Journalism is not just about reporting on individual "news events." More and more, it's about getting a handle on the complicated reality that frames those events - the ever-shifting patterns of culture that determine how we live and what we make of our lives. As the mainstream media expand their cultural coverage and alternative publications and websites proliferate, there has never been more need for engaging, knowledgeable cultural reporting and analysis.
In 1995, cultural critic and longtime Village Voice writer Ellen Willis responded to the rapid growth of this field by launching a concentration in Cultural Reporting and Criticism within the Institute's M.A. program. CRC is unique: the only graduate journalism program in the country specifically designed to prepare the next generation of cultural reporters and critics.
The arts and popular culture; the immense variety of social groups, from gay families to Pakistani cabdrivers to obsessive gamers; the explosion of social controversies, from the role of identity politics in the Obama presidential campaign to Dominique Strauss-Kahn rape case; the rise of religious fundamentalism, at home and abroad; the changing nature of war; the role of the critic in the age of the Internet: all this is fodder for the cultural journalist. Cultural journalism is for writers with an itch to understand connections—between news event and context, present and past, art and society, public and private. Over the last tumultuous decade, the need for such explorations has only intensified.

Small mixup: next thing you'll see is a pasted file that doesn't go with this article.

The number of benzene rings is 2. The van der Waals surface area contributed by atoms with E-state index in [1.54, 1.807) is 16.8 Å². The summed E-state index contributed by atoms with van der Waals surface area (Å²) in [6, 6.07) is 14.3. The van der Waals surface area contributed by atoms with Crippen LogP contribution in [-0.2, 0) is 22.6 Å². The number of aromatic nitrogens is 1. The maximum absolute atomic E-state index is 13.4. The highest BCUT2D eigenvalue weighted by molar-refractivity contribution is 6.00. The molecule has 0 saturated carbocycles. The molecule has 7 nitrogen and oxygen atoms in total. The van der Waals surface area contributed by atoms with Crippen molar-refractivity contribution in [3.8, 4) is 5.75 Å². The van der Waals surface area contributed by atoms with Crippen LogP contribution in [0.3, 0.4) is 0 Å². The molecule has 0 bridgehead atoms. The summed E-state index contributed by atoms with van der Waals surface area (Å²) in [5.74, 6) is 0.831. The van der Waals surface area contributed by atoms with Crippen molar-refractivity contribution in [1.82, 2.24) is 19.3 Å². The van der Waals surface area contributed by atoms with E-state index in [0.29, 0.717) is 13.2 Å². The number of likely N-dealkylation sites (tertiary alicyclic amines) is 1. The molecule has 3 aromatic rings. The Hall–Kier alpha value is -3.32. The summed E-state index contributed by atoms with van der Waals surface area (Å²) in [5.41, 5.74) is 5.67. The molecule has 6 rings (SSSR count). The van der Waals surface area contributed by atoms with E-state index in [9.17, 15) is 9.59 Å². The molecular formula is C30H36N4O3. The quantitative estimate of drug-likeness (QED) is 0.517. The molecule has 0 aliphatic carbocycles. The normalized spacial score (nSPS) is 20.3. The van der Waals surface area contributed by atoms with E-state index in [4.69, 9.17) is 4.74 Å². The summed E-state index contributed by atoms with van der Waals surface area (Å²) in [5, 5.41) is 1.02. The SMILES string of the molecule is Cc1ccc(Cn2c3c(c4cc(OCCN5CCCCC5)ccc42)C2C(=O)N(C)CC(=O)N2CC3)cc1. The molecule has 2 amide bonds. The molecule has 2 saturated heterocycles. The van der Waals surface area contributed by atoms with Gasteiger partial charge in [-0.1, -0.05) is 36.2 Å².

The CRC concentration is unique, too, in its emphasis on criticism. We are inspired not by the turgid academic criticism that is taught at some universities, but by the Partisan Review/New Yorker tradition: that is, well-informed, thought-provoking criticism that addresses a wide, non-specialized audience and that can intervene in a broader cultural conversation. The critics and journalists we study (pictured to the right) include James Agee, Hannah Arendt, Martha Gellhorn, George Orwell, James Baldwin, Susan Sontag, Joan Didion, Greil Marcus, Laura Kipnis, Salman Rushdie, Philip Gourevitch, Henry Louis Gates, Joan Acocella, David Remnick, and Pauline Kael.
CRC students are trained to write in a variety of formats, including the critical essay, the profile, the review, the long-form narrative, the op/ed piece, and even the blog post. Graduates of the program work in every form of media, from traditional print journalism to radio, television and the web. We publish in, and work at, a wide range of publications, from the Washington Post to Bookforum, The Revealer and The Forward to Bust and the AV Club. CRC graduates are currently working as fulltime reporters, critics, or editors at publications such as the New York Review of Books (senior editor), the New York Times (reporter, Los Angeles bureau), the Wall Street Journal (senior editor), the New Yorker (writer, "Book Blog"), Harper's (assistant editor), New York magazine (deputy culture editor, website), Slate (contributing writer), Salon (deputy culture editor), NPR (producer), CBS (producer, news division), the Nation (chief copy editor and assistant editor), Saveur (associate editor), Artforum (assistant editor), Spin (senior editor and writer), Bloomberg BusinessWeek (reporter), New York Daily News, Fader, the Forward, and the Huffington Post (women's editor).
If you are drawn to the big picture—if you suspect that neither conventional journalism training nor academic specialization is right for you—CRC may be what you're looking for. Our curriculum emphasizes the integration of journalistic skills with a distinctive individual writer's voice. The CRC program is deeply collaborative, and stresses close working relationships between professors and students and the creation of a supportive intellectual community.